insipid


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in·sip·id

 (ĭn-sĭp′ĭd)
adj.
1. Lacking flavor or zest; not tasty: insipid soup.
2. Lacking qualities that excite, stimulate, or interest; dull.

[French insipide, from Late Latin īnsipidus : Latin in-, not; see in-1 + Latin sapidus, savory (from sapere, to taste; see sep- in the Appendix of Indo-European roots).]

in′si·pid′i·ty (ĭn′sĭ-pĭd′ĭ-tē), in·sip′id·ness n.
in·sip′id·ly adv.

insipid

(ɪnˈsɪpɪd)
adj
1. lacking spirit; boring
2. lacking taste; unpalatable
[C17: from Latin insipidus, from in-1 + sapidus full of flavour, sapid]
ˌinsiˈpidity, inˈsipidness n
inˈsipidly adv

in•sip•id

(ɪnˈsɪp ɪd)

adj.
1. without distinctive, interesting, or stimulating qualities; vapid: an insipid personality.
2. without sufficient taste to be pleasing, as food or drink; bland: a rather insipid soup.
[1610–20; < Late Latin insipidus= Latin in- in-3 + -sipidus, comb. form of sapidus tasty; see sage1]
in`si•pid′i•ty, in•sip′id•ness, n.
in•sip′id•ly, adv.
ThesaurusAntonymsRelated WordsSynonymsLegend:
Adj.1.insipid - lacking taste or flavor or tanginsipid - lacking taste or flavor or tang; "a bland diet"; "insipid hospital food"; "flavorless supermarket tomatoes"; "vapid beer"; "vapid tea"
tasteless - lacking flavor
2.insipid - lacking interest or significance or impact; "an insipid personality"; "jejune novel"
uninteresting - arousing no interest or attention or curiosity or excitement; "a very uninteresting account of her trip"

insipid

adjective
1. tasteless, bland, flavourless, watered down, watery, wishy-washy (informal), unappetizing, savourless It tasted bland and insipid, like warm cardboard.
tasteless tasty, savoury, pungent, fiery, palatable, piquant, appetizing
2. bland, boring, dull, flat, dry, weak, stupid, limp, tame, pointless, tedious, stale, drab, banal, tiresome, lifeless, prosaic, trite, unimaginative, colourless, uninteresting, anaemic, wishy-washy (informal), ho-hum (informal), vapid, wearisome, characterless, spiritless, jejune, prosy On the surface she seemed meek, rather bland and insipid. They gave an insipid opening performance in a nil-nil draw.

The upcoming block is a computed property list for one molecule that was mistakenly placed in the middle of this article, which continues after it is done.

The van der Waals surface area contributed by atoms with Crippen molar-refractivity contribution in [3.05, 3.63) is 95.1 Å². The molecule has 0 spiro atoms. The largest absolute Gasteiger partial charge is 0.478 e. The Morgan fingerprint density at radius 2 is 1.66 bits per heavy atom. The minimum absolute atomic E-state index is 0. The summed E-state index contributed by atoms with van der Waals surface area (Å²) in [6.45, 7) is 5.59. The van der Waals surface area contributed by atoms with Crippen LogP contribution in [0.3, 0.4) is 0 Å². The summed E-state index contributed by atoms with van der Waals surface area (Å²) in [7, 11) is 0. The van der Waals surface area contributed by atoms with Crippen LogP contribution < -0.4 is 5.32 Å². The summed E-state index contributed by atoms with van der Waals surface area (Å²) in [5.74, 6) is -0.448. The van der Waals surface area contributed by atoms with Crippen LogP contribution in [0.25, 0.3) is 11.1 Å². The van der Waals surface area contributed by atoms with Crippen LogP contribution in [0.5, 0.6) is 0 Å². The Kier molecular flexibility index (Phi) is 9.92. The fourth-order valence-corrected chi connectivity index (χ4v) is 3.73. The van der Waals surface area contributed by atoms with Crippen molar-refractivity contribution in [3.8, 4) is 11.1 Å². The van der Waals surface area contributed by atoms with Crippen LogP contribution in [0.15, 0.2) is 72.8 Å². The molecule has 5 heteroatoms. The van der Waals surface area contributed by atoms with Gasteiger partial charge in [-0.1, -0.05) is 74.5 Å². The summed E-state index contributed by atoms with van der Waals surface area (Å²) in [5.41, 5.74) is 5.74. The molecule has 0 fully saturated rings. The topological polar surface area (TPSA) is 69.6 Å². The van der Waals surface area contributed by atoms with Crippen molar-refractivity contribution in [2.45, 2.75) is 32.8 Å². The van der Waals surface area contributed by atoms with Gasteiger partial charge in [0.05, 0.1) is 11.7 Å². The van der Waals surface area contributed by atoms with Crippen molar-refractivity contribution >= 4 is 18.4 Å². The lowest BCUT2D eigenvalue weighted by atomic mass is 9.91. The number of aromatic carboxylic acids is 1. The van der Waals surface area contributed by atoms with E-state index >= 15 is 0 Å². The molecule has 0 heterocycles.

bland interesting, exciting, stimulating, spirited, engaging, lively, colourful, provocative

insipid

adjective
1. Lacking an appetizing flavor:
2. Lacking the qualities requisite for spiritedness and originality:
Informal: wishy-washy.
Translations
mielenkiinnotonvalju

insipid

[ɪnˈsɪpɪd] ADJinsípido, soso

insipid

[ɪnˈsɪpɪd] adj
[taste, colour] → insipide
[person] → insipide

insipid

adjfade; colourlangweilig; (= vapid) person, novel, lyricsgeistlos

insipid

[ɪnˈsɪpɪd] adj (food, drink) → insipido/a (fig) → insulso/a, insipido/a

insipid

a. insípido-a, sin sabor;
pop. soso-a.
References in classic literature ?
But in Europe everywhere except in the mountains, the water is flat and insipid beyond the power of words to describe.
He had to eat with a knife and fork; he had to use napkin, cup, and plate; he had to learn his book, he had to go to church; he had to talk so properly that speech was become insipid in his mouth; whitherso- ever he turned, the bars and shackles of civilization shut him in and bound him hand and foot.
This sensation of listlessness, weariness, stupidity, this disinclination to sit down and employ myself, this feeling of every thing's being dull and insipid about the house
You decide on his imperfections so much in the mass," replied Elinor, "and so much on the strength of your own imagination, that the commendation I am able to give of him is comparatively cold and insipid.
It is my opinion the fiddler David must have been an insipid sort of fellow; I like black Bothwell better: to my mind a man is nothing without a spice of the devil in him; and history may say what it will of James Hepburn, but I have a notion, he was just the sort of wild, fierce, bandit hero whom I could have consented to gift with my hand.
And that insipid, paltry creature attending her from DUTY and HUMANITY
By a dexterous piece of mimicry, she had made a living reality of one of the most insipid characters in the English drama; and she had roused to enthusiasm an audience of two hundred exiles from the blessings of ventilation, all simmering together in their own animal heat.
It was at first a very insipid diet, though common enough in many parts of Europe, but grew tolerable by time; and having been often reduced to hard fare in my life, this was not the first experiment I had made how easily nature is satisfied.
He suffered much from a morbid acuteness of the senses; the most insipid food was alone endurable; he could wear only garments of certain texture; the odours of all flowers were oppressive; his eyes were tortured by even a faint light; and there were but peculiar sounds, and these from stringed instruments, which did not inspire him with horror.
I had imagined, on the contrary, that on coming in he would at once break into his habitual thin, shrill laugh and fall to making his insipid jokes and witticisms.
She was not of so ungovernable a temper as Lydia; and, removed from the influence of Lydia's example, she became, by proper attention and management, less irritable, less ignorant, and less insipid.
The news that "Bony" was come back from Egypt was comparatively insipid, and the repulse of the French in Italy was nothing to Mrs.